A Blog on Mythology and occasionally on Reality.

This is a Blog on Mythology, both Indian and World and especially the analysis of the myths.

In effect, the interpretation of the inherent Symbolism.


Tuesday, October 23, 2012

Ravan – Part 2

Many scholars have said many things about Ravan’s womanising ways, but that too is a contradiction in the opinion of many. Many have said that though he had many wives, which was probably a norm for Kings in those days, he always respected women. This can also be understood by the fact that his subjects were both happy in his regime and respected him as a King. A kingdom cannot be happy and content, if the women in the kingdom were insecure. Besides, many felt that his kidnapping of Sita, had less to do with his womanising ways or lust for women, than revenge for the wrongful mutilation of his beautiful sister, Surpanakha. However, there are different opinions on this matter, based on different versions. Let us understand this in a slight detail.

According to one version, a sage-woman by the name of Vedavati was performing penance to propitiate Lord Vishnu and gain him as a husband. Ravan was moved by her beauty which seemed to have been enhanced due to the penance, but she rejected his advances. When Ravan tried to force himself on her, she is supposed to have ended her life by burning herself. Before dying, she had vowed to be the cause of his death in her next birth. Later Vedavati is reborn as the first child of Ravan and Mandodari. It had already been prophesied that Mandodari’s first born would be the cause of Ravan’s death. On the birth of their daughter, she was ordered to be killed. However, Subahu, who was given the task of killing the child, was unable to kill the baby-girl and abandoned the child and lied to Ravan that he had killed her. The child was later found by King Janak, who brought up the child as Sita (also known as Vedavati, sometimes) and the rest as they say, is history.

There is another version of his alleged womanising ways. According to this version, Ravan tried to force himself on Rambha, an apsara, who was already engaged to Kuber’s (Ravan’s elder brother) son. Rambha pleaded to let her go as she was like a daughter to him, but Ravan could not be deterred. Seeing this, Kuber’s son cursed him that if he ever tried to force himself on any woman, then his ten heads would fall of his head. Some scholars also say that it was for this reason that Ravan could not violate Sita’s chastity when she was in his custody, and not necessarily due to his strong character and will, which many of Ravan’s admirers feel.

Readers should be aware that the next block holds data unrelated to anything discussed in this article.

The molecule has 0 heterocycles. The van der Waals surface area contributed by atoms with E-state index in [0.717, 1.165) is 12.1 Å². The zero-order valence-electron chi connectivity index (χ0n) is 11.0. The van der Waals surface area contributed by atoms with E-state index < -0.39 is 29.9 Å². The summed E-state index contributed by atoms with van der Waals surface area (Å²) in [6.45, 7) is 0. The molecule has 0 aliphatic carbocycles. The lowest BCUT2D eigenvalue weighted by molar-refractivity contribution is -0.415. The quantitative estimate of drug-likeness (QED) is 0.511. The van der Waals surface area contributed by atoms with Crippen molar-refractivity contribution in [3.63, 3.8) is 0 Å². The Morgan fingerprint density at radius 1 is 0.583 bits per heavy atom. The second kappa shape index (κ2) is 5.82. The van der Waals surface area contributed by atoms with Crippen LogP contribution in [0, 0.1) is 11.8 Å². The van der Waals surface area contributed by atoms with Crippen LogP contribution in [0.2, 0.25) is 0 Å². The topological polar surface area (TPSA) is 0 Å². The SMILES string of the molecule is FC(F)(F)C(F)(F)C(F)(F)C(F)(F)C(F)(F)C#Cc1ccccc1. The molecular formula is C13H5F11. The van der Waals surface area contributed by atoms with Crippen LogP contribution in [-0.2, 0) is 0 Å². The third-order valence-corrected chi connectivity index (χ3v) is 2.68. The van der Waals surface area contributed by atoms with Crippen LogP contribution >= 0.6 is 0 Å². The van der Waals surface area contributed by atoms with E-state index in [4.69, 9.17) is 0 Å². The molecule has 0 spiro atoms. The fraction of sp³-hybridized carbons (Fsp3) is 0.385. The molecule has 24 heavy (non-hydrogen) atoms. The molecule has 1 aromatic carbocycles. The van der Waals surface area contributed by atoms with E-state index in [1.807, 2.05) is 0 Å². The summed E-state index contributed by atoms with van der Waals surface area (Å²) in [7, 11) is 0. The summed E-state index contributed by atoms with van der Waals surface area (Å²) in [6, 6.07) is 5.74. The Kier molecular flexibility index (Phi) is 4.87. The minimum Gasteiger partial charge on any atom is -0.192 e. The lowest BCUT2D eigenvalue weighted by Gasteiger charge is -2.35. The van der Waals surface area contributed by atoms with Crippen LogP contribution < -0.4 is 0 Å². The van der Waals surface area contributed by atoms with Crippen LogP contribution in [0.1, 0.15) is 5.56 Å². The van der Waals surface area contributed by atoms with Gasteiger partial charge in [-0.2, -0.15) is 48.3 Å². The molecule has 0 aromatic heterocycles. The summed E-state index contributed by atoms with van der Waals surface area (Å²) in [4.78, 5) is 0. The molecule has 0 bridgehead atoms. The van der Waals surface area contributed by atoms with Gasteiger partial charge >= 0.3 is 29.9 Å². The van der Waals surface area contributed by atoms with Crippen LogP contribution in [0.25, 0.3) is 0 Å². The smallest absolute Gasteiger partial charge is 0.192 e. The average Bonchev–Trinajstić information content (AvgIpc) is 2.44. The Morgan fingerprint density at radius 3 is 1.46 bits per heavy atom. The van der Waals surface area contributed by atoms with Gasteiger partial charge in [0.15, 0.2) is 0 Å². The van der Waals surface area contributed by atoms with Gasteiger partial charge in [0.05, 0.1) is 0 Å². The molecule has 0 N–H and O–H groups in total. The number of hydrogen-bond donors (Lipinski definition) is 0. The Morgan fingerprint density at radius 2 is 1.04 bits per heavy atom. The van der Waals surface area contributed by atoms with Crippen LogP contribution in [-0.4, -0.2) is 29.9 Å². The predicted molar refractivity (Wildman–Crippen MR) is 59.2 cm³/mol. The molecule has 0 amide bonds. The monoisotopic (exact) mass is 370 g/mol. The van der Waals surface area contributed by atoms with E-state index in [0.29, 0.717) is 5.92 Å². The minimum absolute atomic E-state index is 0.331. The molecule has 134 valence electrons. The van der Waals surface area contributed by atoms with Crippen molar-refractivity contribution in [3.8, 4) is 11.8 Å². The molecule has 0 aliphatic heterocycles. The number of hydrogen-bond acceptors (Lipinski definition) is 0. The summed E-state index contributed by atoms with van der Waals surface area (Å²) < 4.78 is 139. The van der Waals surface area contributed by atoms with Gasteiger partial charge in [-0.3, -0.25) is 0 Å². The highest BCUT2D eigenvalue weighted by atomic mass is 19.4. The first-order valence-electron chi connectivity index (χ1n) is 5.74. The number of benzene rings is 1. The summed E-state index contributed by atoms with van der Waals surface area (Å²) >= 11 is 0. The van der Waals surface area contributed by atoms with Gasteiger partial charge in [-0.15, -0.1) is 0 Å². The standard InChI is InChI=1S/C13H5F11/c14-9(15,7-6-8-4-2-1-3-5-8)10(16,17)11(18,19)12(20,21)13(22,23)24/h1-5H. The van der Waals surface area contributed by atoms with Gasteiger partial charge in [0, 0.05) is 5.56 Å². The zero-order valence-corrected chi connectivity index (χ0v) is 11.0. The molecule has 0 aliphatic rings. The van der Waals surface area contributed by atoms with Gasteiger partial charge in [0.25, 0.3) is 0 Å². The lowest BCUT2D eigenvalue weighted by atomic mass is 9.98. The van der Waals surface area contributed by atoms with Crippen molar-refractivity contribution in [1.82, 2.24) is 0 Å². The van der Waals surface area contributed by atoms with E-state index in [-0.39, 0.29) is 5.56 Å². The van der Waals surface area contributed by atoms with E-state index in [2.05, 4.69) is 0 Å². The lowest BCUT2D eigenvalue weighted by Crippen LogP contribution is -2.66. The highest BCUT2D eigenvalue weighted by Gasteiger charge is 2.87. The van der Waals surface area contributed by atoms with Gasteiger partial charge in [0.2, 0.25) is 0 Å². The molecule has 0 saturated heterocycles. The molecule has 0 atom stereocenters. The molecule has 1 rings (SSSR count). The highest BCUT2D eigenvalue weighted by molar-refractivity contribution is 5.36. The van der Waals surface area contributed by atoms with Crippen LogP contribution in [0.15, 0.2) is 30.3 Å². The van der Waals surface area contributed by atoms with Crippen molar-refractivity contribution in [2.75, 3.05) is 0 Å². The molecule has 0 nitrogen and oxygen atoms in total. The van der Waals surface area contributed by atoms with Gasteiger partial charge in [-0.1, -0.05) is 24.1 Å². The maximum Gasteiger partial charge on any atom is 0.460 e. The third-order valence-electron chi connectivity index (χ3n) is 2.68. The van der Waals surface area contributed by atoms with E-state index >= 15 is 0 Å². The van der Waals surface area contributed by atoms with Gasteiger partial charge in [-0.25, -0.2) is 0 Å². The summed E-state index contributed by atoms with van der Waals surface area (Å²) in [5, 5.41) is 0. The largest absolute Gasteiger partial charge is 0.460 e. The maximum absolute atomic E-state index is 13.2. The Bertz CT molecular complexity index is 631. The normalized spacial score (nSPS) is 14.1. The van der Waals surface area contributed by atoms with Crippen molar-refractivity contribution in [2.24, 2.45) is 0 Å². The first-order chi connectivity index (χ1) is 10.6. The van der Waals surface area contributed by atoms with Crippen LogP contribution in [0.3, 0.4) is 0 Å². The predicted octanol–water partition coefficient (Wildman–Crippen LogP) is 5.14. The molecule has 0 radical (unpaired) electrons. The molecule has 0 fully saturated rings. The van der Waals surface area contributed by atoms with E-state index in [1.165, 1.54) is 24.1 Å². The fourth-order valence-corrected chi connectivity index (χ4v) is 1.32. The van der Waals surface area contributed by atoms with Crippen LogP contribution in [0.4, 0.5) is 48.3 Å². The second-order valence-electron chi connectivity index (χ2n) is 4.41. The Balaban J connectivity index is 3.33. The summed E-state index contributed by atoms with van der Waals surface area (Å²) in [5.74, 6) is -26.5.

As I mentioned there are different opinions about Ravan’s womanising ways, but his strong will and the strength of character cannot be questioned. Many have also opined that he was well aware of the fact that Sita was his daughter, and it was due to this that he never even touched Sita. His only objective was to avenge his sister’s insult. Or was there some other objective?

Let me tell you a story here –

Once, when Vishnu was in his abode, Viakuntha, there were two dwarpal (gatekeepers) by the name of Jaya and Vijaya. Once when the Sanath Kumars (sons of Lord Brahma, who were born out of his mind, and thus are also known as Brahma’s manasputra) were visiting Vishnu, they were not allowed entry, as the Kumars were in the form of small children, and thus were not recognisable. However, this denial by the dwarpal angered the Kumars and they cursed Jaya and Vijaya that they would be expelled from Vaikuntha and would be born on earth. Vishnu however, agreed to mitigate the curse, after all they were just doing their duty. Vishnu gave them a choice. They could take seven births as devotees of Lord Vishnu or three births as enemies of Lord Vishnu. Jaya and Vijaya chose the option of enemies as this could bring them back to Vaikuntha and serve their Lord earlier than as devotees.
 Jaya & Vijaya on the Eastern gate at Jagannatha Temple, Puri, Odisha, India

In the first birth, Jaya and Vijay were born as Hiranyakashipu and Hiranyaksha, who were killed by Vishnu as Narasimha and Varaha. In the second birth, they were born as Ravana and Kumbhakarna, who were killed by Vishnu as Ram and in the third birth; they were born as Sishupala and Dantavakra, who were killed by Vishnu as Lord Krishna. After these three births, Jaya and Vijaya return to Vaikuntha to serve their Lord.
Ravan Kidnapping Sita - Raja Ravi Verma
Coming back to Ravana, could his kidnapping of Sita (aka Lakshmi) be a way to come face to face with his Lord Vishnu and enhance the end of his second birth? Is this another case of pre-ordained destiny?

Well as they say, gods have their own ways and who are we mere mortals to understand them!! Leela, as they say!! 

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